Lucky Iron Fish, founded in 2012, is a social enterprise that aims to wipe out iron deficiency in the developing and developed world. Using a buy-one, give-one model, Lucky Iron Fish sells an iron ingot cast in the shape of a fish for $25 in the developed world. For every fish sold, another is donated to a Cambodian family, a country where 50% of the population suffer from iron deficiency. Clinically proven, safe and affordable, when used daily during food preparation the fish has been shown to halve the prevalence of anemia among women and increase iron levels for the entire family by up to 90%. 70,000 fish have been sold and another 70,000 have been donated to families in the developing world, benefiting 250,000 people. In the next five years, Lucky Iron Fish – which was also named to the Sustainia 100 in 2015 - aims to sell 1 million fish and give a further 1 million away.
Oscar Andres Mendez Geradino, 34, Conceptos Plasticos
In Latin America, Africa and Asia, 40% of people don’t have access to formal housing. In Bogota alone, 750 tons of plastic is sent to landfill every day. Using an industrial process called extrusion, Conceptos Plasticos uses multilayered plastics, mixtures of different plastics and rubber to make quality construction materials for use in building low-cost, safe, durable housing that can be broken down and rebuilt elsewhere, if necessary. It takes five days for four people to assemble a house of 40 square meters. Conceptos Plasticos have built nearly 1,500 square meters of houses and shelters in several regions across Colombia and are currently obtaining permits for construction of 500 square meters more in the city of Cartagena. They have used over 300 tons of post-industrial and post-consumer plastics in the process. In 2016, Conceptos Plasticos want to build 240 new homes, benefiting 1,200 people. By 2018 they plan to build 600 a year.
Toby Norman, 29, Simprints
The World Bank estimates that one-third of all births go unregistered and that 2 billion people worldwide lack formal identification, limiting their access to essential services. Accurate identification is essential to monitor progress across a range of the Sustainable Development Goals (SDGs), and is addressed explicitly in Goal 16.9, which promises a legal identity for all by 2030. Without reliable identification, it is not possible to link children to their vaccination records, provide banking to the poor, or track progress towards the SDGs. Founded in 2014, Simprints is a nonprofit tech start-up that builds low-cost, rugged, handheld fingerprint scanners that can sync wirelessly with smartphones, accurately linking people to their digital records. The technology integrates seamlessly into many of the mobile platforms that are increasingly being used in the developing world for healthcare, finance and education. In 2014, Simprints tested their first prototypes in Bangladesh and they have just started to roll out their products with BRAC, the world’s largest NGO, in four urban slums in Bangladesh. The project will reach 22,000 mothers and children in 2016. BRAC employs more than 90,000 health workers across the country and intends to expand their mobile health (mHealth) project decisively over the next two years, providing Simprints with a potentially huge opportunity to scale up.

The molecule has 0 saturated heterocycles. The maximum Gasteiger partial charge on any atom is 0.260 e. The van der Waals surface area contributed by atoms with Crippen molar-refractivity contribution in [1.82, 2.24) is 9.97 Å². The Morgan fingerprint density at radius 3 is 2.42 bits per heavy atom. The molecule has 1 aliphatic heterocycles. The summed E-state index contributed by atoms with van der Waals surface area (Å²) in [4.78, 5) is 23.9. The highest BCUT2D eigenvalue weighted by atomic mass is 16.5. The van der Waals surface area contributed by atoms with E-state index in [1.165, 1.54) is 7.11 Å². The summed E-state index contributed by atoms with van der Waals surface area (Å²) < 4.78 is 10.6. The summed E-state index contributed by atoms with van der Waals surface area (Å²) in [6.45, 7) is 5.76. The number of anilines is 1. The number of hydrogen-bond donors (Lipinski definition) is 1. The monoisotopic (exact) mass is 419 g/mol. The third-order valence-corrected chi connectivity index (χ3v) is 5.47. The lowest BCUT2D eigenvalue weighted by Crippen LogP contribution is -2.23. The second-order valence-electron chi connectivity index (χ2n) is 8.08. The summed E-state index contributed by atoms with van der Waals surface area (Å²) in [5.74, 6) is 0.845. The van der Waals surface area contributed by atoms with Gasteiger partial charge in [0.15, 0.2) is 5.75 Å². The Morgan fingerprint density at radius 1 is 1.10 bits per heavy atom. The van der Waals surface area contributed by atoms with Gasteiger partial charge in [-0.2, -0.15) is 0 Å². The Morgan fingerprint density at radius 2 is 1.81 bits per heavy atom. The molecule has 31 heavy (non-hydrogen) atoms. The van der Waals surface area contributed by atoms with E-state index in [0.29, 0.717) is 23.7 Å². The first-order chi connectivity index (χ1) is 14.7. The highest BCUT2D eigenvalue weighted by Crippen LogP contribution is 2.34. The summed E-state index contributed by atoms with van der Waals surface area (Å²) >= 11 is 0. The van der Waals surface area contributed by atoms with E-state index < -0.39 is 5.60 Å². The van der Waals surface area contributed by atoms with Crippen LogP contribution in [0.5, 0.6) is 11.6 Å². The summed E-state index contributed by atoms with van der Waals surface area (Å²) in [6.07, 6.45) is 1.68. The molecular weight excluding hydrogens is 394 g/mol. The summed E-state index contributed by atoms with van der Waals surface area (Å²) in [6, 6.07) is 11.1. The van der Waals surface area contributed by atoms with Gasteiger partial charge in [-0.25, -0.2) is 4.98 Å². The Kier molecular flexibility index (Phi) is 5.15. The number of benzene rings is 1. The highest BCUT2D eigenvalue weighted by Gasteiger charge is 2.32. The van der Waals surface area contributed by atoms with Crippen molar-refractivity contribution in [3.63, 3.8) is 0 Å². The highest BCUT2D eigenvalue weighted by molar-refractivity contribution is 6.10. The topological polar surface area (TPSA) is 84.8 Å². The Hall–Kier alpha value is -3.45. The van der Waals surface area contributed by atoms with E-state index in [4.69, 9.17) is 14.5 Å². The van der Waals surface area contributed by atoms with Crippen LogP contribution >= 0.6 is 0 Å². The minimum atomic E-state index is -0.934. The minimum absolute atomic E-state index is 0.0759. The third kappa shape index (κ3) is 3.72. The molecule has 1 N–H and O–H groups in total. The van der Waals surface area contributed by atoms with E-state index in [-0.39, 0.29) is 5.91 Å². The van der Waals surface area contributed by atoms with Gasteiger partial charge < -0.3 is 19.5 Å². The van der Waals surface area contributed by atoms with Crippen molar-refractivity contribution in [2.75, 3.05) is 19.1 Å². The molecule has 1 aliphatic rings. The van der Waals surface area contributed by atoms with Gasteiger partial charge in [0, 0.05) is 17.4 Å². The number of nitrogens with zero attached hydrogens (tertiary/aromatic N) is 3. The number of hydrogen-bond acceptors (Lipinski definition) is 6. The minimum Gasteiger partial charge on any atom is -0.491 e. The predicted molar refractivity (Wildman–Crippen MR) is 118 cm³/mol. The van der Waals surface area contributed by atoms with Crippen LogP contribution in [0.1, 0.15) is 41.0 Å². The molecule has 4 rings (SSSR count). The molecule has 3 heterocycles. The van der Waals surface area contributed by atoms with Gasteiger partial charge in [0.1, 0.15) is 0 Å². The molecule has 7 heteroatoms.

Emily Stone, 31, Uncommon Cacao
90% of the world’s cacao is produced by 5 million smallholder farmers who live on less than $2 per day. While the global chocolate industry and the demand for cacao is growing, farmer incomes are not and supply is declining. Founded in 2010, Uncommon Cacao is building the first end-to-end specialty cacao supply chain, from producing and processing to manufacturing. By working directly with cacao farmers, Uncommon Cacao delivers premium-quality, transparently sourced cacao to the specialty chocolate market. For farmers, Uncommon Cacao offers access to a stable and high-value market with the ability to participate in informed, annual price negotiations. By facilitating direct connections to farmers and farmer groups, Uncommon Cacao guarantees chocolate manufacturers higher-quality, transparently sourced and traded cacao. Farmers working with Uncommon Cacao’s Maya Mountain Cacao in Belize, which is responsible for over 80% of the country’s exports, saw annual income rise by 92% as a result of price increases, yield improvements, farm expansions and market connections. In addition, there was an 85% increase in the rate of farmers’ children attending secondary school, and in 2015, Uncommon Cacao saw 43% more women join the farmer network in Belize. Already operating in Belize and Guatemala as an exporter and having just launched a US-based import and sales program, within the next five years Uncommon Cacao wants to impact 10,000 farming families across 15 countries, with the goal that all these families earn a living income through cacao farming.